the folks who live on the hill

I’m a captive audience. Mr Munroe has positioned his wheelchair, unconsciously or by design, right in the middle of the doorway, and the only way I’ll be able to leave the house now is if he scoots back a foot or two, or I do the scooting for him.
Mrs Munroe is just as stuck in her armchair, beneath a black and white, poster-sized print of their wedding photo, taken sixty years ago. Throughout the examination Mrs Munroe has been as happily smiling as the young woman in the picture behind her, in a vague kind of way, but there’s a sharp edge of irritation to her voice now as her husband puts the brakes on and starts telling me about Dinah Shore.
‘Now there was a singer,’ he says. ‘Classically trained, of course. You can hear it in her voice. There’s a purity there and a… and a clarity that you just don’t get with other singers. Simple arrangements help enormously. Violin. Piano. A little clarinet, with a mute…’
He does a mime for each instrument.
‘Oh do be quiet John!’ says his wife. ‘He hasn’t got time.’
But Mr Munroe carries on as if his hearing aid doesn’t extend to that corner of the room.
‘They’re selling a CD pack of her most famous songs down at that record shop on Market Street. D’you know the one I mean? In the little parade. Eight ninety-nine for a hundred songs. Twenty-five on each disc, which I think works out at about nine pence for each song, which is pretty good value, considering.’
‘Sounds amazing! I’ll check her out on YouTube.’
‘John!’ says his wife. ‘Please!’
The only acknowledgement Mr Munroe makes is to take his weight on his elbows and shift his position in the chair.
‘Now – take that girl from Manchester,’ he says. ‘The one in the news. Where the bomb was.’
‘Ariana Grande?’
‘Her. Now she’s got a voice. I wouldn’t mind betting she knows a thing or two about Dinah Shore.’
‘It was great, that benefit gig she did,’ I say, picking up my bag and taking one hesitant step in his direction. ‘Anyway…’
‘You know something?’ he says.
‘What’s that?’
‘I had a cousin who worked on the radio. A big job he had, something high up, in charge of all the music. And I was talking to him on this particular occasion…’
‘John!’ says Mrs Munroe.
‘…and he said to me, he said Tell me honestly. What do you think is the best vocal performance of any female recording artist of the last fifty years? And d’you know what I said?’
‘Dinah Shore?’
‘Peggy Lee. Her version of “The Folks who Live on the Hill”. Arrangement by Nelson Riddle, with the orchestra actually conducted by Frank Sinatra. Sinatra was a good conductor and arranger, you know. Not just a singer. He learnt his craft from Axel Stordhal. And if you see his name on a record, you’ll know you’re in safe hands.’
‘He has got to go, John…!’
‘So why Peggy Lee?’ I say, helplessly.
‘Well, it’s interesting. The song itself is pretty cheerful. Quite sweet, in a sugary, romantic kind of way. But when Peggy Lee sings it – with that arrangement – the whole thing becomes a little – I don’t know – creepy. And I said to my cousin – you know, the one in charge of all the music – I said to him: it makes you think of all those poor chaps who went off to war and never came back. And he completely agreed with me.’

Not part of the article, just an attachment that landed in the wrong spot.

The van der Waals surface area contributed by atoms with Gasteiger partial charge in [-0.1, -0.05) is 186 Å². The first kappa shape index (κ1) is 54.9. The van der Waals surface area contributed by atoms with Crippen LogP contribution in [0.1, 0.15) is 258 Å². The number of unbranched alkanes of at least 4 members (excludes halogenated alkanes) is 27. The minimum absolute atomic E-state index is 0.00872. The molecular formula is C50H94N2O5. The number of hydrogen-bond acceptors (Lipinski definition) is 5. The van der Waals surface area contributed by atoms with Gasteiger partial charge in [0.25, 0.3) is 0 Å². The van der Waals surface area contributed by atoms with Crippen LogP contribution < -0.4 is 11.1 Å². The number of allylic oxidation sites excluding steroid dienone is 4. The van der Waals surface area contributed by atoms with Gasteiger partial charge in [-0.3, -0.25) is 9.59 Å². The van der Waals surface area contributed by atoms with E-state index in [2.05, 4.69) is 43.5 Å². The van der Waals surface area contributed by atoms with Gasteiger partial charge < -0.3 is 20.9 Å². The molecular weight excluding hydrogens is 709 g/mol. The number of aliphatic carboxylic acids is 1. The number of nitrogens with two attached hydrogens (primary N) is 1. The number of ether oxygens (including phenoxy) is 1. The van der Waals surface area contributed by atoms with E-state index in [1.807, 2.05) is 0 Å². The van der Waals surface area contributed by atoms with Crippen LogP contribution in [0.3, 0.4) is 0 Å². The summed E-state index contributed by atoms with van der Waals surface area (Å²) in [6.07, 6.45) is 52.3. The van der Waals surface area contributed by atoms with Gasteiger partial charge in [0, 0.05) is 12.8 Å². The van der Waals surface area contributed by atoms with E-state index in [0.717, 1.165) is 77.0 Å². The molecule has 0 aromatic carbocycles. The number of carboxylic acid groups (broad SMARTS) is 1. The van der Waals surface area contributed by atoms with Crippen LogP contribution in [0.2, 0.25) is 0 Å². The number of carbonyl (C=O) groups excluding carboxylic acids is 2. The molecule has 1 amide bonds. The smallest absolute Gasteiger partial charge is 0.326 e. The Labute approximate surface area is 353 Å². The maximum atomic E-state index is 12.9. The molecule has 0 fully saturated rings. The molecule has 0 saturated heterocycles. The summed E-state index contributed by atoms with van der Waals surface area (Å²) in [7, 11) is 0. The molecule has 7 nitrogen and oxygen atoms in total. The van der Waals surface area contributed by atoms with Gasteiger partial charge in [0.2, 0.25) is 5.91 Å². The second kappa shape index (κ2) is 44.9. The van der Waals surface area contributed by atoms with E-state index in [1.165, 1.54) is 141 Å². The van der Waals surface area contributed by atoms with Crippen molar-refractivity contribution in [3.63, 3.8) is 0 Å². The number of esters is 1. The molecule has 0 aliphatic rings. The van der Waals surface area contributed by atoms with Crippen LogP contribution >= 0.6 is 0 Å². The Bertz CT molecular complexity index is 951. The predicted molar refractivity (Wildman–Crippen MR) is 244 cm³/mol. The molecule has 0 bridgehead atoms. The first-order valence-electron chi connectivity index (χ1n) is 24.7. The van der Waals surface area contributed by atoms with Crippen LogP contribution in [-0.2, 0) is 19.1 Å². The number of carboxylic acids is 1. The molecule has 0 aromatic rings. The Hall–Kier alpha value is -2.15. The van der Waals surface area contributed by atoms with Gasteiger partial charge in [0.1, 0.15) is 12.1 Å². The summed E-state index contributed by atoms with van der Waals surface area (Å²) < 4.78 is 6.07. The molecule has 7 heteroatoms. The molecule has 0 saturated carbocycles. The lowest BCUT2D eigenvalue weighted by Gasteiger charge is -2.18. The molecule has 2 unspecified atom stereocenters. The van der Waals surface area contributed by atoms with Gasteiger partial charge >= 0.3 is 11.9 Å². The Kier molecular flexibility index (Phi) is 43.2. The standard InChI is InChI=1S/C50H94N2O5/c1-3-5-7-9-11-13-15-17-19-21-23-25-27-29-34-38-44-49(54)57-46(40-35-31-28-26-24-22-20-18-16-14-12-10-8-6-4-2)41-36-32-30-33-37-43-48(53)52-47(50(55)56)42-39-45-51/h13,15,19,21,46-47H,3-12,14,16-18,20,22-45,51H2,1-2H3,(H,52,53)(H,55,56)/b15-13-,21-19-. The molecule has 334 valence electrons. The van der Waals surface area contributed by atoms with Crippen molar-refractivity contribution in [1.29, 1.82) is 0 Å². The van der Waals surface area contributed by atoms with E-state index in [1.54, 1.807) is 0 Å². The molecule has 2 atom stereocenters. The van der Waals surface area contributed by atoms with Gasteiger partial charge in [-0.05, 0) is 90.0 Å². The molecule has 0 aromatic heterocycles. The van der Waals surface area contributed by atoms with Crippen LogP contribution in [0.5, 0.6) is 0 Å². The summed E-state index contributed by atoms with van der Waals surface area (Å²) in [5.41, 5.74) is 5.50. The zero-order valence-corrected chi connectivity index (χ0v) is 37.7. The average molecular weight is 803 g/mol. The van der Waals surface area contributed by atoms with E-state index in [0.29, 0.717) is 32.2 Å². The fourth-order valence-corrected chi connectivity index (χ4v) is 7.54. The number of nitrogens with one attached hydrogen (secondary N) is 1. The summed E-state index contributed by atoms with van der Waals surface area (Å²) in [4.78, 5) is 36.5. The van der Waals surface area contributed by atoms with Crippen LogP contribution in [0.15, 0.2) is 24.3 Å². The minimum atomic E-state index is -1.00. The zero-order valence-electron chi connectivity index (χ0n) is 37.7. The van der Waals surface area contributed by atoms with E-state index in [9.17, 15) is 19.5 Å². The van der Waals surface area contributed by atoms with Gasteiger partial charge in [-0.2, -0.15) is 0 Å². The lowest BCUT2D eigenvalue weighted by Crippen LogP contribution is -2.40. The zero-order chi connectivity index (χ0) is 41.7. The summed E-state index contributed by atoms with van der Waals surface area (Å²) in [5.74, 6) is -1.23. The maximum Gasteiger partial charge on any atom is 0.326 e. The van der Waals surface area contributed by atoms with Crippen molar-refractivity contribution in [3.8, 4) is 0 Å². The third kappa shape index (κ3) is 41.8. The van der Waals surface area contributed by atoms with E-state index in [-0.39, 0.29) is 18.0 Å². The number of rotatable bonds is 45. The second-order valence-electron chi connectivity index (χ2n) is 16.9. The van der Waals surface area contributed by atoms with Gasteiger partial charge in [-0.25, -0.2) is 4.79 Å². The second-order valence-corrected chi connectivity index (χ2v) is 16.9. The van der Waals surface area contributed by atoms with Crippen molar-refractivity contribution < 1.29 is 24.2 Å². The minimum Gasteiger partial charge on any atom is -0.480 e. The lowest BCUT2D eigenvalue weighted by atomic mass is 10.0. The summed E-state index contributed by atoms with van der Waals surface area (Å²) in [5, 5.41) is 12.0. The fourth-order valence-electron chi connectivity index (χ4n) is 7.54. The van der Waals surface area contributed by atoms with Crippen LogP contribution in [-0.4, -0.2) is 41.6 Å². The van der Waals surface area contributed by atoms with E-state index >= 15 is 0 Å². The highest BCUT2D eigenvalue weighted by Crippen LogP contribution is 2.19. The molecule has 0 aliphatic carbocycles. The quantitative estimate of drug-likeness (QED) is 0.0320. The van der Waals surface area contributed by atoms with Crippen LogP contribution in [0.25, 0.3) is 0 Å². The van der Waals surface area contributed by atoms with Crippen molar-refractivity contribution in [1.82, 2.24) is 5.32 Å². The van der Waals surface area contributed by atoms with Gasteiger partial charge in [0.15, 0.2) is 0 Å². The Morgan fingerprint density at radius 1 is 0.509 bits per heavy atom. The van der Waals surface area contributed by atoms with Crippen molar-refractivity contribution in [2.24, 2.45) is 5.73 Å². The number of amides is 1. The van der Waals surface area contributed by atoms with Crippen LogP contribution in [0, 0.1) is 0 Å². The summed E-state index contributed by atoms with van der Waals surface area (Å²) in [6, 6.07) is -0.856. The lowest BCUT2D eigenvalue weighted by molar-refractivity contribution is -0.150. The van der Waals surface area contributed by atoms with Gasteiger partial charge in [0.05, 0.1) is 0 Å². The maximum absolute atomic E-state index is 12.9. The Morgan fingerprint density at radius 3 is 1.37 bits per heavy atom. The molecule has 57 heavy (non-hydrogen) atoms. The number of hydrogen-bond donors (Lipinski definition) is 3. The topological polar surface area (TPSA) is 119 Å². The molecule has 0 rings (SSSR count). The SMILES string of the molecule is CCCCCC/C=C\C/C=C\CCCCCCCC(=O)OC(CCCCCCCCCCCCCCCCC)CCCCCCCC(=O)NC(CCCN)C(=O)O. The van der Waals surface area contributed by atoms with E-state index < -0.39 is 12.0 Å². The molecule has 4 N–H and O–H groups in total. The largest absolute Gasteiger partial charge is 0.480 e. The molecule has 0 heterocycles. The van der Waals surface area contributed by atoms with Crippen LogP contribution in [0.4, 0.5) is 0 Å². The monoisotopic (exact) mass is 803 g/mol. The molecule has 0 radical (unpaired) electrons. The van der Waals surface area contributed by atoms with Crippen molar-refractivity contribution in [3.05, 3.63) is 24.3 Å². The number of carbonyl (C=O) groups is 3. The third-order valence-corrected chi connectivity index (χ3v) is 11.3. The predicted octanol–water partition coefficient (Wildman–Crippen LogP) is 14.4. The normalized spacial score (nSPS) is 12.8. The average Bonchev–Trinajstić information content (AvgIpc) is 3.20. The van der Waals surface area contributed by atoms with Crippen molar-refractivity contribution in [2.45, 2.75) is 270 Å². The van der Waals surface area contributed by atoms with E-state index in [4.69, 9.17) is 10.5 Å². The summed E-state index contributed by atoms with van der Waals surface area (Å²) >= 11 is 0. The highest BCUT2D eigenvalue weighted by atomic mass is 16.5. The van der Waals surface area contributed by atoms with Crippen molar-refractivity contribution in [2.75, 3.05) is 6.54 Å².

‘John! Honestly…’
But you see, Peggy Lee could do that. She’d suffered in her life. She had a way of bringing it to the music.’
‘Hmm. Well I’ll certainly look out for it. Now – I’m really sorry, but I’m going to have to say goodbye to you now. I’ve got a few more patients to see.’
‘Of course! My apologies. I’m holding you up.’
He makes a show of looking for the brakes, paddling his arms either side of the wheelchair, but gives up just as quickly, and folds them bacl in his lap again.
‘What d’you think of that Theresa May?’ he says.
‘Do you mean as a singer?’
‘As a politician. A prime minister. Isn’t she extraordinary?’
‘That’s one way of putting it.’
‘I think she out-Thatchers Thatcher.’
‘Well – I have to admit I’m not a fan.’
‘I think women – when they get power – are better than men. They just seem to crack on with things.’
He illustrates the thought with a plucking motion of his hand, then takes advantage of the fact that his hand is near his face to reposition his glasses.
‘You certainly have to be thick-skinned to be a politician,’ I say, checking my watch. ‘Look – I’m really sorry, Mr Munroe. I’d love to stay and chat, but I’m going to have to squeeze by and leave you to it.’
‘Of course. Of course.’
‘Oh, for God’s sake let him go!’ says his wife.
‘Just a minute…’ he says, and fusses with the brakes again, putting them off, then on, then off – and then on again.
‘Here. Allow me,’ I say, reaching over to take them off, and gently guiding him back.
‘I can manage!’ he says. When I straighten up and let him go, he makes a series of ineffectual manoeuvres that only succeed in jamming him sideways across the doorway.
‘Blast!’ he says.
‘John! He’s got people to see!’ says his wife. ‘He can’t stop here all day listening to you.’
‘Now look…’ says Mr Munroe, suddenly out of breath. He makes as if to push himself completely out of the chair, but then subsides just as suddenly, putting his hands in his lap and looking up at me with a slack kind of expression. ‘She has Alzheimer’s,’ he says. ‘But I expect you knew that.’

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